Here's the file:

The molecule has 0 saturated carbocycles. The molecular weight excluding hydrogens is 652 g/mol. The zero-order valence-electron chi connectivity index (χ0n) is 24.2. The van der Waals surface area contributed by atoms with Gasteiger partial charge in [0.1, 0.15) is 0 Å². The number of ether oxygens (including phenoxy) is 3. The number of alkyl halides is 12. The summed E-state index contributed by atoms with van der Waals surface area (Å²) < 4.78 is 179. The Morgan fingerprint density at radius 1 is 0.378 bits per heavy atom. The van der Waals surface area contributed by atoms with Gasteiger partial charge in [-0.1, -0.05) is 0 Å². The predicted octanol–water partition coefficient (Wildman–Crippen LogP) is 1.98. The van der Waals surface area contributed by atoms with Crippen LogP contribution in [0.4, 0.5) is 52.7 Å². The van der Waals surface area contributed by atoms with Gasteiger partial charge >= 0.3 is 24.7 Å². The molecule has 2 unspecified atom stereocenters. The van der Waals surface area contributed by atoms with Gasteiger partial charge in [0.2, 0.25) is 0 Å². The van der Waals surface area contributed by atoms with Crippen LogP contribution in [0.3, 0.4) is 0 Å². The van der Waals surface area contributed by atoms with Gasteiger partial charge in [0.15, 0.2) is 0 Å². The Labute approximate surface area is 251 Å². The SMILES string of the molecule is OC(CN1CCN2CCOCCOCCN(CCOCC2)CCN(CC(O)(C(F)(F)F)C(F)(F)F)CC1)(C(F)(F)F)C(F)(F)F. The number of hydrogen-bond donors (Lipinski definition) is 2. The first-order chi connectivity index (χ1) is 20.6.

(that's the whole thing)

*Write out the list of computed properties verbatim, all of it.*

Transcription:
The molecule has 0 saturated carbocycles. The molecular weight excluding hydrogens is 652 g/mol. The zero-order valence-electron chi connectivity index (χ0n) is 24.2. The van der Waals surface area contributed by atoms with Gasteiger partial charge in [0.1, 0.15) is 0 Å². The number of ether oxygens (including phenoxy) is 3. The number of alkyl halides is 12. The summed E-state index contributed by atoms with van der Waals surface area (Å²) < 4.78 is 179. The Morgan fingerprint density at radius 1 is 0.378 bits per heavy atom. The van der Waals surface area contributed by atoms with Gasteiger partial charge in [-0.1, -0.05) is 0 Å². The predicted octanol–water partition coefficient (Wildman–Crippen LogP) is 1.98. The van der Waals surface area contributed by atoms with Crippen LogP contribution in [0.4, 0.5) is 52.7 Å². The van der Waals surface area contributed by atoms with Gasteiger partial charge >= 0.3 is 24.7 Å². The molecule has 2 unspecified atom stereocenters. The van der Waals surface area contributed by atoms with Gasteiger partial charge in [0.2, 0.25) is 0 Å². The van der Waals surface area contributed by atoms with Crippen LogP contribution in [0.3, 0.4) is 0 Å². The van der Waals surface area contributed by atoms with Gasteiger partial charge in [0.15, 0.2) is 0 Å². The Labute approximate surface area is 251 Å². The SMILES string of the molecule is OC(CN1CCN2CCOCCOCCN(CCOCC2)CCN(CC(O)(C(F)(F)F)C(F)(F)F)CC1)(C(F)(F)F)C(F)(F)F. The number of hydrogen-bond donors (Lipinski definition) is 2. The first-order chi connectivity index (χ1) is 20.6.